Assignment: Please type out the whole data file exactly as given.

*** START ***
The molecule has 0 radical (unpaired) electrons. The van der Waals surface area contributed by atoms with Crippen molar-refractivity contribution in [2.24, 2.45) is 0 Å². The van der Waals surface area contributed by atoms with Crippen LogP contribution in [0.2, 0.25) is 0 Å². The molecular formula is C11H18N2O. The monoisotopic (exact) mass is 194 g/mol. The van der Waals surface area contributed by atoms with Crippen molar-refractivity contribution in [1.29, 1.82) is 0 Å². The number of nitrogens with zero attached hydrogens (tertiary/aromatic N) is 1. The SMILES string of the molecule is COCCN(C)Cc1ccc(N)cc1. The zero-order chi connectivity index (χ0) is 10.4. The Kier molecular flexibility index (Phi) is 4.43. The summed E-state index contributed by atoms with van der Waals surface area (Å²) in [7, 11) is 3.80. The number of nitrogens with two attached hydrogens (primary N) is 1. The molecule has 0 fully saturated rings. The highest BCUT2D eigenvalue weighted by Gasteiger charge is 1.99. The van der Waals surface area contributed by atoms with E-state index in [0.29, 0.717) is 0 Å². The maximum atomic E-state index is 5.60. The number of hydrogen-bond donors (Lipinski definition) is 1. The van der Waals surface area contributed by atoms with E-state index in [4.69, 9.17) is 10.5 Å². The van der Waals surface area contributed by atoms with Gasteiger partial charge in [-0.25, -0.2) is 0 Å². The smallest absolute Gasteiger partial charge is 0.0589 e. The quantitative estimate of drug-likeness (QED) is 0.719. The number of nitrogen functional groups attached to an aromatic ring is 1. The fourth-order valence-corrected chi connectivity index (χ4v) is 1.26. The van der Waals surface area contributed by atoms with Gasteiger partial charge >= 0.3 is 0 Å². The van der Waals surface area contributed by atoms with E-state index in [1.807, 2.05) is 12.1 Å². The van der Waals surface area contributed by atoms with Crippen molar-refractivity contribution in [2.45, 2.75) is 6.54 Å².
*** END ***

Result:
The molecule has 0 radical (unpaired) electrons. The van der Waals surface area contributed by atoms with Crippen molar-refractivity contribution in [2.24, 2.45) is 0 Å². The van der Waals surface area contributed by atoms with Crippen LogP contribution in [0.2, 0.25) is 0 Å². The molecular formula is C11H18N2O. The monoisotopic (exact) mass is 194 g/mol. The van der Waals surface area contributed by atoms with Crippen molar-refractivity contribution in [1.29, 1.82) is 0 Å². The number of nitrogens with zero attached hydrogens (tertiary/aromatic N) is 1. The SMILES string of the molecule is COCCN(C)Cc1ccc(N)cc1. The zero-order chi connectivity index (χ0) is 10.4. The Kier molecular flexibility index (Phi) is 4.43. The summed E-state index contributed by atoms with van der Waals surface area (Å²) in [7, 11) is 3.80. The number of nitrogens with two attached hydrogens (primary N) is 1. The molecule has 0 fully saturated rings. The highest BCUT2D eigenvalue weighted by Gasteiger charge is 1.99. The van der Waals surface area contributed by atoms with E-state index in [0.29, 0.717) is 0 Å². The maximum atomic E-state index is 5.60. The number of hydrogen-bond donors (Lipinski definition) is 1. The van der Waals surface area contributed by atoms with E-state index in [4.69, 9.17) is 10.5 Å². The van der Waals surface area contributed by atoms with Gasteiger partial charge in [-0.25, -0.2) is 0 Å². The smallest absolute Gasteiger partial charge is 0.0589 e. The quantitative estimate of drug-likeness (QED) is 0.719. The number of nitrogen functional groups attached to an aromatic ring is 1. The fourth-order valence-corrected chi connectivity index (χ4v) is 1.26. The van der Waals surface area contributed by atoms with Gasteiger partial charge >= 0.3 is 0 Å². The van der Waals surface area contributed by atoms with E-state index in [1.807, 2.05) is 12.1 Å². The van der Waals surface area contributed by atoms with Crippen molar-refractivity contribution in [2.45, 2.75) is 6.54 Å².